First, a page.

How much more likely would you be to use a particular online travel site to book a hotel or flight if its search results more closely matched your preferences?
By analyzing more than 14 days of customer behavioral history and applying predictive and prescriptive analytics, one travel company managed to increase bookings by 2.6% or 50,000 additional transactions a day.
By 2020, more than 40% of all data analytics projects will relate to an aspect of customer experience.
“Investing in customer analytics will help you understand customer’s needs, satisfaction and value, and allow you to create a great experience for them,” says Melissa Davis, research director at Gartner.
Unfortunately, data and analytics leaders often receive requests with broad objectives such as “deliver the most value from customer data,” rather than specific requests grounded in business outcomes.
Follow these three steps to deliver business outcomes through customer analytics:
1. Prioritize the use cases that deliver the most value
Starting with a sea of data can be overwhelming. The best approach is to identify the business need and select up to three of the most requested use cases across the organization that most closely meet your business objectives.
Use cases might include optimizing marketing promotions, optimizing sales leads or improving the quality of customer service.
“For example, if your desired outcome is to increase or avoid losing revenue and your business discipline is customer service, select a relevant use case such as ‘reduce customer churn’, says Davis. “Next, identify the types of data to acquire, such as the customer’s interaction history (purchases and call center interactions) and profile data. Finally, select the analytics to apply.”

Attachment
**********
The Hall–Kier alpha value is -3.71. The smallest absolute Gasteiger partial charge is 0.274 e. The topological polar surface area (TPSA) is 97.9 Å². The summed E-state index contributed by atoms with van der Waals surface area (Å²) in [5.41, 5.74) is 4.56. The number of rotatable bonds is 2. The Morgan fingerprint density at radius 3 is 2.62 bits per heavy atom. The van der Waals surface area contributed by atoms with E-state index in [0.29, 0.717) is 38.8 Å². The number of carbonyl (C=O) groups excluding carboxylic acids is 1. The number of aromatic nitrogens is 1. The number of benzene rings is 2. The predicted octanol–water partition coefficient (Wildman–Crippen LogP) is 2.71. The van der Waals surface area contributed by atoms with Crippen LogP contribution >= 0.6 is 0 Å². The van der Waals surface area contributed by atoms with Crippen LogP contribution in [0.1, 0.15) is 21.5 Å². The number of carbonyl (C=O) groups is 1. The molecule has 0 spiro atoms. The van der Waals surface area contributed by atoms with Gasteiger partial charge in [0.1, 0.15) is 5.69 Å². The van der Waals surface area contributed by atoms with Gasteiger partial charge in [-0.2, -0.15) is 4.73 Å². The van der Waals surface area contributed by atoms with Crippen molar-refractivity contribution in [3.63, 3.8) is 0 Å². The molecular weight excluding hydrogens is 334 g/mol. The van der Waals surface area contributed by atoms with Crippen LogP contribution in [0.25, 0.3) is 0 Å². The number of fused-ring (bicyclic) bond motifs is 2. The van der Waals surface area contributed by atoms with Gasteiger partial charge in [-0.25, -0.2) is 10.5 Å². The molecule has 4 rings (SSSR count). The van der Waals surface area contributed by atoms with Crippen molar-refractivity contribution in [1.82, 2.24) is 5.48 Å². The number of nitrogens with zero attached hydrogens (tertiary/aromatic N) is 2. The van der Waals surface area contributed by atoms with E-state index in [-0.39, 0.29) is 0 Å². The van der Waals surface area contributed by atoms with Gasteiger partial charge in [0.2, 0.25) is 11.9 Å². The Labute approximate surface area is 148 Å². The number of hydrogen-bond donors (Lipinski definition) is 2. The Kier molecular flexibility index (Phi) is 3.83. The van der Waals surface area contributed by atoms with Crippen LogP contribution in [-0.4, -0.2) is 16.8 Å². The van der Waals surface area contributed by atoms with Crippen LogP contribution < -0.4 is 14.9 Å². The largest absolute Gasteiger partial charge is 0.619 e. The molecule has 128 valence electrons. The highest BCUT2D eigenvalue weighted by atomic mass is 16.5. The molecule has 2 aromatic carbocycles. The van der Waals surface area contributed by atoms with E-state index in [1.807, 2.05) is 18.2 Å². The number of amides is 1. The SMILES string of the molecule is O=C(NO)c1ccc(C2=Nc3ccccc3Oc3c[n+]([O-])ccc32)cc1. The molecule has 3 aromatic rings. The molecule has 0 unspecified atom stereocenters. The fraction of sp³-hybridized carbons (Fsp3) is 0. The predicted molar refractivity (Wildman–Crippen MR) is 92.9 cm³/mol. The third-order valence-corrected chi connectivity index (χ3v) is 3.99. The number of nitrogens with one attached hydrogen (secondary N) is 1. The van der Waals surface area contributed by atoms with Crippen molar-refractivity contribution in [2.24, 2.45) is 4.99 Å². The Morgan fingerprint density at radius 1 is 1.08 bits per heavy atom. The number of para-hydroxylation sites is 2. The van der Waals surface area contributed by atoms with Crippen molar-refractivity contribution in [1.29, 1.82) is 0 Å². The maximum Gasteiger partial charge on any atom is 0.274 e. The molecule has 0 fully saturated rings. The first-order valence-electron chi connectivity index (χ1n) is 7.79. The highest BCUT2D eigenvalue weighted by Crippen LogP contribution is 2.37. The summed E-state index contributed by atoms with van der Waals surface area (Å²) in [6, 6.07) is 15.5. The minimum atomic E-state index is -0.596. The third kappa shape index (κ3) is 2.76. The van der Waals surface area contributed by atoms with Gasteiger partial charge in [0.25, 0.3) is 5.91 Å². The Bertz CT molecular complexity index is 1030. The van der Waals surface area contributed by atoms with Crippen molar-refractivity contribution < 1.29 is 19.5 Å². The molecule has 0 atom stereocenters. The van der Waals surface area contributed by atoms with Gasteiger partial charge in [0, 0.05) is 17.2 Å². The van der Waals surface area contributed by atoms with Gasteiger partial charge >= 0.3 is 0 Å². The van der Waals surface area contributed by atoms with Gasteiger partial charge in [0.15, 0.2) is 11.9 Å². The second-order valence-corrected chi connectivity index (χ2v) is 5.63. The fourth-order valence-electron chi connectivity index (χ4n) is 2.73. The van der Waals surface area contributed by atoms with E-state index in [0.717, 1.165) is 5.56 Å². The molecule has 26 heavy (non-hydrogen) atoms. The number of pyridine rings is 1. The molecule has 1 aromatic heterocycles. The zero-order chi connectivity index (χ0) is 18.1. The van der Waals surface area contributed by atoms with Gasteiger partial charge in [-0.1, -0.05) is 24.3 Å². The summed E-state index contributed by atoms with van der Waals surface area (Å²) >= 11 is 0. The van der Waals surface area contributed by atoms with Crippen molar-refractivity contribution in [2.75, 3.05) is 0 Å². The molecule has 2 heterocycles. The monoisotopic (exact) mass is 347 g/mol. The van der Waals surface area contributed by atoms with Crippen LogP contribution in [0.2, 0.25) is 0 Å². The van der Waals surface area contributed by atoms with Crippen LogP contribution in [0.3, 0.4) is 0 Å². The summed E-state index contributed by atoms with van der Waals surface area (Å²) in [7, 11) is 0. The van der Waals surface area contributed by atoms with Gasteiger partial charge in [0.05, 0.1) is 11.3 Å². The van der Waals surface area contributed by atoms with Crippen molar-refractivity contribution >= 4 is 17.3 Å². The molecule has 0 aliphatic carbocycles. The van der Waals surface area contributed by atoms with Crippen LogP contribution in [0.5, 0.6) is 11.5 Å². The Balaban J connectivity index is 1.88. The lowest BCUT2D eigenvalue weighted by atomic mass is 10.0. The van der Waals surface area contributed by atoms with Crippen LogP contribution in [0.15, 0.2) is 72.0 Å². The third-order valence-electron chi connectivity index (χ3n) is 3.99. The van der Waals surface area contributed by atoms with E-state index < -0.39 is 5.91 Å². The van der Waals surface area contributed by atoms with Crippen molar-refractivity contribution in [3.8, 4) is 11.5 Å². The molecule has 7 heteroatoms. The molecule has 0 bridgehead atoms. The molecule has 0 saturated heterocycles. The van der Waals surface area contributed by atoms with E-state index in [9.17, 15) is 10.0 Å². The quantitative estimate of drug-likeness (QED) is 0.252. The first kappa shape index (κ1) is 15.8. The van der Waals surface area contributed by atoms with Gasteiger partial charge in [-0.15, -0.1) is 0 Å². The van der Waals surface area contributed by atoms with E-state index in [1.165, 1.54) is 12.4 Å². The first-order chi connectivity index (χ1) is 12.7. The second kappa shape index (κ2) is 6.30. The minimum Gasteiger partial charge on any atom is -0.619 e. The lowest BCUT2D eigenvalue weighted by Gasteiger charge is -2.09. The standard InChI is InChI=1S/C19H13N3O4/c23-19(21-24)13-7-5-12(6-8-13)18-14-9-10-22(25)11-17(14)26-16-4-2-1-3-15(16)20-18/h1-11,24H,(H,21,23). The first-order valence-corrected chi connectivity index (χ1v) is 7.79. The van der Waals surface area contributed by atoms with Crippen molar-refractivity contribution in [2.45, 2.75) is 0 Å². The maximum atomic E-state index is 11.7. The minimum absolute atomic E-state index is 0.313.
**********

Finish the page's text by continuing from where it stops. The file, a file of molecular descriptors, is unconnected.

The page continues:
2. Build a foundation for the customer profile
A 360-degree view to support all customer analytics business use cases is an ultimate goal. Start small, with the minimum data elements that identify the customer.
Gartner research shows that transaction data is the most commonly analyzed data type today for organizations that have invested in big data initiatives, followed by log data, location data and social media profiles.
“The 360 degree view of the customer is important to ensure that a customer is recognized as they cross different departments of an organization,” Davis says.
3. Identify the data you have and the data you need
Decide what data will be needed for each use case and what data is missing and create a plan to acquire the missing data. The data inventory should be a living document that is revisited regularly.
Additional data can be collected from many sources, such as Internet of Things (IoT) sensors, commercial marketplaces and public data sources. Classify the missing data as either internal or external, and either “required” or “nice to have.”
“That way, you can decide if it is appropriate to acquire the data or not,” says Davis. “The most important question to ask is, ‘Will this data tell me something new about the customer?’.”